• The church should have nothing to do with the military. War and all that comes with it are evil and unnecessary. The church a living body, not a machine like the military would want to treat it. The analogy is insufficient…..
  • Boats figure frequently in the Gospels in the ministry of Jesus–but none of them are battleships. Jesus rode in the fishing boats….Jesus was also pretty clearly opposed to the occasionally militant ideas of his (often obtuse) disciples…..peoples’ desire to make Jesus or His Church into a militaristic organization are hard pressed to find their justification in anything but the weak human desire to impose violence as a supposed solution to evil…..

Now, to be clear, the use of the image of a battleship is not to make the Church a militaristic organization. She is not, she is the Bride of Christ and also his body. But the Church and the Christian can and do have qualities LIKE a soldier or instrument of Battle. Paul for example refers to the Word of God as a sword and says that the Christian should be equipped like a soldier:

Therefore, put on the armor of God, that you may be able to resist on the evil day and, having done everything, to hold your ground. So stand fast with your loins girded in truth, clothed with righteousness as a breastplate, and your feet shod in readiness for the gospel of peace. In all circumstances, hold faith as a shield, to quench all (the) flaming arrows of the evil one.  And take the helmet of salvation and the sword of the Spirit, which is the word of God. (Eph 6:13-17)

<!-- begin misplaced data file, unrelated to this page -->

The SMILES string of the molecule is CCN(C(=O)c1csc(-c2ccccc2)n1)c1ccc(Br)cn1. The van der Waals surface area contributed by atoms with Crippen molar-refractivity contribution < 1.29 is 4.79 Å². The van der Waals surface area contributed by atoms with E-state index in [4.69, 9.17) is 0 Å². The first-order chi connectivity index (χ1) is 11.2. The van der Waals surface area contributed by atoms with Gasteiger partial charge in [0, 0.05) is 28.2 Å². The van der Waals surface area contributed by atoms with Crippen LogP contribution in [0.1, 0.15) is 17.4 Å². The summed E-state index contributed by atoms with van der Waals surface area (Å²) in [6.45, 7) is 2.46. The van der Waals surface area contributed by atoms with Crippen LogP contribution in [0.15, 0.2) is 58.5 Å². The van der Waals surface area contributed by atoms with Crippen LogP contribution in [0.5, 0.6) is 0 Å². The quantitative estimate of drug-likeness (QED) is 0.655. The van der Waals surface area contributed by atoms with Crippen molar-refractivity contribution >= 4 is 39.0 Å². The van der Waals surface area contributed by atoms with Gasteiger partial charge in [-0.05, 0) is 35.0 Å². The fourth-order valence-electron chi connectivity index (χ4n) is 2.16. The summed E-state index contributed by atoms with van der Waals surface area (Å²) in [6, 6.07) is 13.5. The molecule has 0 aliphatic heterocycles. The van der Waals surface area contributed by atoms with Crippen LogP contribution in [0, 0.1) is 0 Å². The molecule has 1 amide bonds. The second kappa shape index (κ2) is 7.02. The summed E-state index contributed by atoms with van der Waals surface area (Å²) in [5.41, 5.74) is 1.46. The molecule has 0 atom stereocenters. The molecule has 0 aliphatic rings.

Now Paul, while using military images is not calling for violent action. Rather he is saying that,  like a soldier equipped for battle,  a Christian should realize that he too is in a spiritual battle which requires the weaponry of the truth, righteousness, faith, serenity, confidence of salvation, and the Word of God for his sword.